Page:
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Coronavirus: who needs to get tested?

Posted: 4:35 PM, Mar 02, 2020
Updated: 2020-03-03 09:59:30-05
Health officials investigating 2 possible cases of coronavirus in Ohio

BALTIMORE (WMAR) — Four more people have died from the coronavirus in Washington state. That brings the total number of deaths to six in that state and the U.S. The number of people sick nationwide now stands at 91, according to the CDC. In Maryland, the risk is still low. Of six people tested, five have come back negative and one is still pending.

Medical professionals said we are going to start seeing more and more people being tested, but it's not necessarily because the illness is spreading in Maryland. It's in part because the CDC expanded the criteria for who can get tested, and the availability of the test has increased.

So who is getting tested? The CDC has laid out several guidelines for testing that the Maryland Department of Health is following. All include signs of the symptoms: fever, cough and shortness of breath.

The CDC said people with those symptoms, coupled with either recent travel to affected areas, like China, Iran, Italy and South Korea, or close contact with a confirmed coronavirus patient, should get tested. The last category of people don't need an identified source of exposure, but instead have severe symptoms requiring hospitalization and tested negative for the flu.

Maryland doctors said it's much more likely that someone with symptoms has the flu not the coronavirus.

"In this area, really influenza is the virus of concern here," said Dr. Mimi Novello, Vice President of Medical Affairs at MedStar Franklin Square Medical Center.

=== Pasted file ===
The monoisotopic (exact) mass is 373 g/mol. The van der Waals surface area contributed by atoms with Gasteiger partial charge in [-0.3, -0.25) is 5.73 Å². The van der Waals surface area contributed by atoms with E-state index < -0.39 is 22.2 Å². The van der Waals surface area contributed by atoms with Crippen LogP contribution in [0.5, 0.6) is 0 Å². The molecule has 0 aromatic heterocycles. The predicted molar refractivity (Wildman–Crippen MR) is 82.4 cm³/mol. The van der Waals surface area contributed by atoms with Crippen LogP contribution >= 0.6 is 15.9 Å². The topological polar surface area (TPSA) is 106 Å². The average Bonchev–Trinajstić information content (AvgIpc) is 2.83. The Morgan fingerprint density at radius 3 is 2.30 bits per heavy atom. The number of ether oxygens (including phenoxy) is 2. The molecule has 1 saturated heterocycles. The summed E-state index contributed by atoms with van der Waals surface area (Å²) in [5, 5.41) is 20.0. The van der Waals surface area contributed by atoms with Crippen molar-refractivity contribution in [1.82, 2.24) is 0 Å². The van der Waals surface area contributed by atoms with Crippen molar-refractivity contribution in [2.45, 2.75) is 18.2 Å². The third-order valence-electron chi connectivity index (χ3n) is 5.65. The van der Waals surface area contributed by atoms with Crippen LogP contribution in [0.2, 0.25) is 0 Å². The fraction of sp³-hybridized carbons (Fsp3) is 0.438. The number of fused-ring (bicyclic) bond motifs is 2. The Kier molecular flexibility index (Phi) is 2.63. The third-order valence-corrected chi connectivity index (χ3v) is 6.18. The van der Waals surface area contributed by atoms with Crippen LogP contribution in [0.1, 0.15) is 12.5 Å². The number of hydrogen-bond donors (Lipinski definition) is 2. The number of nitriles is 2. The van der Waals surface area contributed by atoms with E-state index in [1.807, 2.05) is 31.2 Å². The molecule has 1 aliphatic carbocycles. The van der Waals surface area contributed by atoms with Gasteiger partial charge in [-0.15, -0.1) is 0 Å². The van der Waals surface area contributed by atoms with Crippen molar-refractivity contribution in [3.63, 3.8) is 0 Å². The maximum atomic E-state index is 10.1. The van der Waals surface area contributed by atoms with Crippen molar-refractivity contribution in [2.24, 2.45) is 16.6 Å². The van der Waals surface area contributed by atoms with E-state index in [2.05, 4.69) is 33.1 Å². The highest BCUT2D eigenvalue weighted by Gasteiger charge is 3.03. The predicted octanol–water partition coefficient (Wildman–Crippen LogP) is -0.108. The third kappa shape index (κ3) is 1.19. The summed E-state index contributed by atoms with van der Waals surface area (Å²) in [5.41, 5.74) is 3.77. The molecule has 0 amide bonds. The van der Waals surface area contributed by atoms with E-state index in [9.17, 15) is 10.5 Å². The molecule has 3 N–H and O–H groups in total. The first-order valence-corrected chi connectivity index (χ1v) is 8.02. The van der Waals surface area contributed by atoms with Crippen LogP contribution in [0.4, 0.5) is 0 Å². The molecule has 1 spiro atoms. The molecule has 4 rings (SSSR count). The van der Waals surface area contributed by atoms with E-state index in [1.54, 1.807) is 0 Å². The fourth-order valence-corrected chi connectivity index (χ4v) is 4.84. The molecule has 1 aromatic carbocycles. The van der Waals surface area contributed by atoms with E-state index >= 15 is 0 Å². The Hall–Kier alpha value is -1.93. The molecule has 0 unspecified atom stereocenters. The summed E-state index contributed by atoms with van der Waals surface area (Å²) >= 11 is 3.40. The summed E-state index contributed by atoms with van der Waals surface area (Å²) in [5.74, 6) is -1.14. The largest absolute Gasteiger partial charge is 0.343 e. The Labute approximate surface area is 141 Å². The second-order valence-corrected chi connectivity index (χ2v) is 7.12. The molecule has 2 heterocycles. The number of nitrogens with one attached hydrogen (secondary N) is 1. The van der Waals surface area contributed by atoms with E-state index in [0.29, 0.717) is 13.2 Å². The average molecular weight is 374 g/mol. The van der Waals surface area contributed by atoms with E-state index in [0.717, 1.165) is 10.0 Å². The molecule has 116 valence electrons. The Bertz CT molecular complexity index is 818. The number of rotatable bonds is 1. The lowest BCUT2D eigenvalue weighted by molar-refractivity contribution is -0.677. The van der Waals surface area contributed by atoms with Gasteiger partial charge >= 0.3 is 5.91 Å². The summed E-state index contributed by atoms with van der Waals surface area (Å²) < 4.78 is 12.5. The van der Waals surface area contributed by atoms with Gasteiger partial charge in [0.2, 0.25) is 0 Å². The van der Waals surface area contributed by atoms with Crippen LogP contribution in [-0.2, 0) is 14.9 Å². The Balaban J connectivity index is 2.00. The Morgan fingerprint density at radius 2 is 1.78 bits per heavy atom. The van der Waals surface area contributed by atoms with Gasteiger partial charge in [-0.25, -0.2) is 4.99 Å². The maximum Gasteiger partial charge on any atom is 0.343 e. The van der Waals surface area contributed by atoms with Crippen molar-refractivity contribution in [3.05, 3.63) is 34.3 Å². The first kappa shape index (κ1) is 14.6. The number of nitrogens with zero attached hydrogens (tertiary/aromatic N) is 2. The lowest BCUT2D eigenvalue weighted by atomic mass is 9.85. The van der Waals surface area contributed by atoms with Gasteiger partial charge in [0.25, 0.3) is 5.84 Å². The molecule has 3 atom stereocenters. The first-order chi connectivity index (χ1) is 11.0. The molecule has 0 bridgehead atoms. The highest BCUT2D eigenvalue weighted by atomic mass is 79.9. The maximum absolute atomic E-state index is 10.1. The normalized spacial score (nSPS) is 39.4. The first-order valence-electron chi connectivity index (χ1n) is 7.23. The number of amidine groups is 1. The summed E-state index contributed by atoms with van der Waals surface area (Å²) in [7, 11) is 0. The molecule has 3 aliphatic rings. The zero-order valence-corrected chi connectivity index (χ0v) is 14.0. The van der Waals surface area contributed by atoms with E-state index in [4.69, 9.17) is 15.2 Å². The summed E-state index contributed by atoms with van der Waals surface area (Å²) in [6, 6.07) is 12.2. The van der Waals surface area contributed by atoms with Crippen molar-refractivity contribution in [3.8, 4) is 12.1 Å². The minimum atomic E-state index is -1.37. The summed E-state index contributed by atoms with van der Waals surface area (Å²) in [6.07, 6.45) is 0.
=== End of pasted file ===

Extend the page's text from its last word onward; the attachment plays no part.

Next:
45 people have died from the flu in Maryland so far this season. The symptoms are similar, but the difference is, there's a vaccine for the flu, but not for the coronavirus.

"There is no treatment for this virus so preventing is the most important piece," said Novello.

And that prevention works for both viruses. It means less hand to hand contact and practicing good hand hygiene.

"Good hand-washing: 20 seconds with soap and water, liberally using hand sanitizer, using practices where you cough or sneeze into a tissue and then dispose appropriately with that, making sure we are cleaning off surfaces and disinfecting our environment," said Novello.

Doctors are also warning about several misconceptions floating around about the virus. The first is that masks are needed. The U.S. Surgeon General has since come out and said they are not effective in preventing people from catching the virus and if people keep buying them, it will impact the supply for places that really do need them, like hospitals.

Another misconception online is for "cures," which are fake ads because there is no treatment for the coronavirus.

"People can go waste their money. People can think they're protected and take risky actions that they shouldn't be taking and sometimes these actual so-called cures will harm people themselves," said Dr. Tara Kirk Sell with Johns Hopkins Center for Health Security.